refugees

When the Nazis came for the communists,
I remained silent;
I was not a communist.

When they locked up the social democrats,
I remained silent;
I was not a social democrat.

When they came for the trade unionists,
I did not speak out;
I was not a trade unionist.

When they came for the Jews,
I remained silent;
I wasn’t a Jew.

When they came for me,
there was no one left to speak out.

  • Martin Niemoller

 

I seldom get into politics on my blog (I can’t say never because I do sometimes) and I realize I’m breaking a long silence with a controversial post but I’m tired of being silent.

I first read this poem at The Holocaust Museum in Washington DC. And it struck me then as important and in these recent days it has been apparent to me just how important the lesson in this poem is. And how it still applies today.

The refugee debate on Facebook has been strong this last week and it has saddened me how hateful and coldhearted some people can be. At some points it has just plain scared me. Have we learned nothing from history? Condemning a whole group of people as terrorists, dangerous, unclean and unwelcome seems dangerously similarly to how Jews were treated during WWII.

We once turned away a ship full of Jewish people and that act is regarded as shameful as many of those people returned to Europe to be murdered. Yet, here governors, presidential candidates and my Facebook friends call for us to turn away another generation of refugees. We shall someday regret this and look with shame on our actions I believe.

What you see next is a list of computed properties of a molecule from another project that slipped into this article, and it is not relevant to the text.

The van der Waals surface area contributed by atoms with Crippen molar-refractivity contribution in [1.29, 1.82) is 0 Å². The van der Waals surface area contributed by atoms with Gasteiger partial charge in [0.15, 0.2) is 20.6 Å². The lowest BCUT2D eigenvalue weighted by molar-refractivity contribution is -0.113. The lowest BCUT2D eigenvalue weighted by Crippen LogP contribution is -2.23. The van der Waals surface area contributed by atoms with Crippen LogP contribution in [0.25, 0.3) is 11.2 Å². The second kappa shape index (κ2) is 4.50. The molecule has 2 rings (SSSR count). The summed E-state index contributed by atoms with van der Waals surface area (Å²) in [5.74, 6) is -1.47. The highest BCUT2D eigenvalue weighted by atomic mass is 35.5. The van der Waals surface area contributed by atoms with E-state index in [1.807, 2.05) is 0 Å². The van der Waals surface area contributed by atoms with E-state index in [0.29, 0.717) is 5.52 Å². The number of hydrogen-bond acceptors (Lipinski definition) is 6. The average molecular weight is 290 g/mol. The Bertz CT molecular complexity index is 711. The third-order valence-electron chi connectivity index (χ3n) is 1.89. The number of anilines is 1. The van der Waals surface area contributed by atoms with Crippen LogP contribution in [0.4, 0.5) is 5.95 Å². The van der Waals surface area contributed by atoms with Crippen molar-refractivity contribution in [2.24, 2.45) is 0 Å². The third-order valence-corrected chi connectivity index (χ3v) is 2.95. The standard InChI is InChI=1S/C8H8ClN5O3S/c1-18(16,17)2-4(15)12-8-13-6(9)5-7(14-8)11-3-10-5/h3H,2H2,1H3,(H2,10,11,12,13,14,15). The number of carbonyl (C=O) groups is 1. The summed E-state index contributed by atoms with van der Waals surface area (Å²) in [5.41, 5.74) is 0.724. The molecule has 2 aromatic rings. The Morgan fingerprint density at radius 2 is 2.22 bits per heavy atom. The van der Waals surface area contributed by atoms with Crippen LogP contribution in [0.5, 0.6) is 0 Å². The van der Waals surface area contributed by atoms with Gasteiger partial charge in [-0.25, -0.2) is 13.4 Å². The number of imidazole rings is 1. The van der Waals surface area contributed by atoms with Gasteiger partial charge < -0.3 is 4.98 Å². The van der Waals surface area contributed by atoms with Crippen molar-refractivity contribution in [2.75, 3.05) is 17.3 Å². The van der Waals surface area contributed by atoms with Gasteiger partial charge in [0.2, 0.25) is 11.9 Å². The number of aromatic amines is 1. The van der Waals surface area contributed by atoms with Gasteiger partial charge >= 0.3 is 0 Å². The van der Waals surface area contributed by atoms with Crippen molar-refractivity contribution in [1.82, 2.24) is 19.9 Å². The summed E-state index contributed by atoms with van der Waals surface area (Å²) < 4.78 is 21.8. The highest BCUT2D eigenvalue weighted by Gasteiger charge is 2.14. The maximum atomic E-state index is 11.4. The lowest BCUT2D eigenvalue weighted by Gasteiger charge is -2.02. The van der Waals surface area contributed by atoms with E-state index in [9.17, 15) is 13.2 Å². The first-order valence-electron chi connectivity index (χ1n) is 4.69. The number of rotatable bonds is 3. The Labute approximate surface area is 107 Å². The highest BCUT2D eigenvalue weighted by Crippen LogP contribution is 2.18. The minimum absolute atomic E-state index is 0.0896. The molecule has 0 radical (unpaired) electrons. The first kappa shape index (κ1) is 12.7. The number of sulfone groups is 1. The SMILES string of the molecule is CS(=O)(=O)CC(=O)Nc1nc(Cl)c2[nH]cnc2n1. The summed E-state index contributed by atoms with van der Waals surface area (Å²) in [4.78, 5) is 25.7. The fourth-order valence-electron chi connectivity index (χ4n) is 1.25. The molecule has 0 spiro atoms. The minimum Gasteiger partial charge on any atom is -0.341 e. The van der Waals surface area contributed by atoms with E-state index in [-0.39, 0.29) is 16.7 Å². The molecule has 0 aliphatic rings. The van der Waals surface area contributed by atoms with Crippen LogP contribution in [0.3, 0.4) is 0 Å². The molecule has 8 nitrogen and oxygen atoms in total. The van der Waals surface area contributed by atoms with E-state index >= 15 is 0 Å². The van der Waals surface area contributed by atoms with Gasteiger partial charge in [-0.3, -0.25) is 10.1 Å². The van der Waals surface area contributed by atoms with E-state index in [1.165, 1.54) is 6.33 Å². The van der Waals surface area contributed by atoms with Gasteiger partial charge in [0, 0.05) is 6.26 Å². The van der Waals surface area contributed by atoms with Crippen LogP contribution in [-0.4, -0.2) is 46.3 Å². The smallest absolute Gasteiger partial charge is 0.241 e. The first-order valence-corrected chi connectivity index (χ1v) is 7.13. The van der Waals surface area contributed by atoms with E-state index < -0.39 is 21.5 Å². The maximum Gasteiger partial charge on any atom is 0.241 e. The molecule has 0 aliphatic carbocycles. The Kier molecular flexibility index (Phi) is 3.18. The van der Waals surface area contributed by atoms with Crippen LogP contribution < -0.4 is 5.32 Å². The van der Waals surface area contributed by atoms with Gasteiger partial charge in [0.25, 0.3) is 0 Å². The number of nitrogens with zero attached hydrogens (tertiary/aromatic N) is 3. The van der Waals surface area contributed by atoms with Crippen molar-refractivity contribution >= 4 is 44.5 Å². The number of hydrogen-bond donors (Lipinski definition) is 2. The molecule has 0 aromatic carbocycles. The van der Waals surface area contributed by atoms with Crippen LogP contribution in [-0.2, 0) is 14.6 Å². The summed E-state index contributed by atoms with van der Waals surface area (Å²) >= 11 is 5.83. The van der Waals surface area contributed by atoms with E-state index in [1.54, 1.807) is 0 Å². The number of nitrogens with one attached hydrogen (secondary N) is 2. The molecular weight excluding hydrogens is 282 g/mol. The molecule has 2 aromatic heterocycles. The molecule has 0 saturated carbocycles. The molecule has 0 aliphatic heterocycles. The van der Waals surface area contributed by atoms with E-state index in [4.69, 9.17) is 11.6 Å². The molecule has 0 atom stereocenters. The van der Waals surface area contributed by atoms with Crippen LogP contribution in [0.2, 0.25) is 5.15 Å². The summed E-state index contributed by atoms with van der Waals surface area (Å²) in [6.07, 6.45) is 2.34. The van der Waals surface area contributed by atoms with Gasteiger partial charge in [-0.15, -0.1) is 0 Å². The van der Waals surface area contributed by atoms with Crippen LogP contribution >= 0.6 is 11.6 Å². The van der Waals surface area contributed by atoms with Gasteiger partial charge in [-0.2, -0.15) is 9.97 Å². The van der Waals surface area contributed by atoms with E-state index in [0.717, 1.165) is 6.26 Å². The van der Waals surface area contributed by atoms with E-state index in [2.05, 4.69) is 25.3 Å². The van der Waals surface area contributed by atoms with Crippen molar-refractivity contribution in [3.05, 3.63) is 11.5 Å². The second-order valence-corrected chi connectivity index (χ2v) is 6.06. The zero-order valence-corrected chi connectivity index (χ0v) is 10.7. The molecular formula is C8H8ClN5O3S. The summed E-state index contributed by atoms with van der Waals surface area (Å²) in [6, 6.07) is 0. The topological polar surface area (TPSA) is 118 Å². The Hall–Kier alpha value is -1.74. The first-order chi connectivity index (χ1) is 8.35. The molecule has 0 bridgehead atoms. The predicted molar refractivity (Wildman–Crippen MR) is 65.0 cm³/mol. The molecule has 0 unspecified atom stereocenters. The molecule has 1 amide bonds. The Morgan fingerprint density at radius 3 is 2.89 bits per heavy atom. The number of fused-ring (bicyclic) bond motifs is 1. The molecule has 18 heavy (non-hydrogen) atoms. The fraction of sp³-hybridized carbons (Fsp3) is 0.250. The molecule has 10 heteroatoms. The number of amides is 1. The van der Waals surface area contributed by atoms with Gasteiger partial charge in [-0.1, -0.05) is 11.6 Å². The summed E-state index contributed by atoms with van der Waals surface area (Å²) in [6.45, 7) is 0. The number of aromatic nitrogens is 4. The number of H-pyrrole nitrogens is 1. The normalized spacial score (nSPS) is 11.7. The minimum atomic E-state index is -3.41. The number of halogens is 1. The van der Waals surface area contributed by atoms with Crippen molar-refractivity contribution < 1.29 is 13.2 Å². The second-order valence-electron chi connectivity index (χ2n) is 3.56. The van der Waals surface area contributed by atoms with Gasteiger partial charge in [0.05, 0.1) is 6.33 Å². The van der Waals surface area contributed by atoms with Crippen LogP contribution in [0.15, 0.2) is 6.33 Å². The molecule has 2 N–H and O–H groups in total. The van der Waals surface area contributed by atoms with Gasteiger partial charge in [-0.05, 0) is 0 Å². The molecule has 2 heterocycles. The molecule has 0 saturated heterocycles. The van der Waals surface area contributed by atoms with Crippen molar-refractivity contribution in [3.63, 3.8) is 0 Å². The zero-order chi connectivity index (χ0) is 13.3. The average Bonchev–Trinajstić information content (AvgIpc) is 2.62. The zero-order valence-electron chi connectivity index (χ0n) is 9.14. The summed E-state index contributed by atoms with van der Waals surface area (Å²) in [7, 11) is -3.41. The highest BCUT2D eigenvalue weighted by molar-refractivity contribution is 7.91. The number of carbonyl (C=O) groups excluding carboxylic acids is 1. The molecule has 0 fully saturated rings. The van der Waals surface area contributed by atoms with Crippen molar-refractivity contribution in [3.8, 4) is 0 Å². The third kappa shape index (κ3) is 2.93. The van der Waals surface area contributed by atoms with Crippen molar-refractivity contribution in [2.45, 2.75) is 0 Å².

People have given many arguments for why they don’t want refugees coming to the United States and one I have heard is “we don’t have the resources to take care of our own homeless”. At the end of the day that problem will still be there whether we take in more refugees or not. And I ask you – how much did you care about the homeless before this debate started?

I don’t even want to touch on the terrorist argument. It just seems absurd to me that we should deny a whole group of people entry because one or two may put us at risk. And that isn’t guaranteed. It is stereotyping of Muslims that drives me crazy. I’d rather debate about how many people white males kill with guns.

Returning to the poem at the beginning of my post: while people sit at home typing on their computers I hope they remember that we as human beings have a responsibility to be there for one another. One day we might be the person that needs taken care of and if we don’t help now there may be no one there to help us when the time comes.

 

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1 Comment

Filed under culture, faith, quotes, social change, society, writing/poetry

One response to “refugees

  1. Great points, and a very timely quote!

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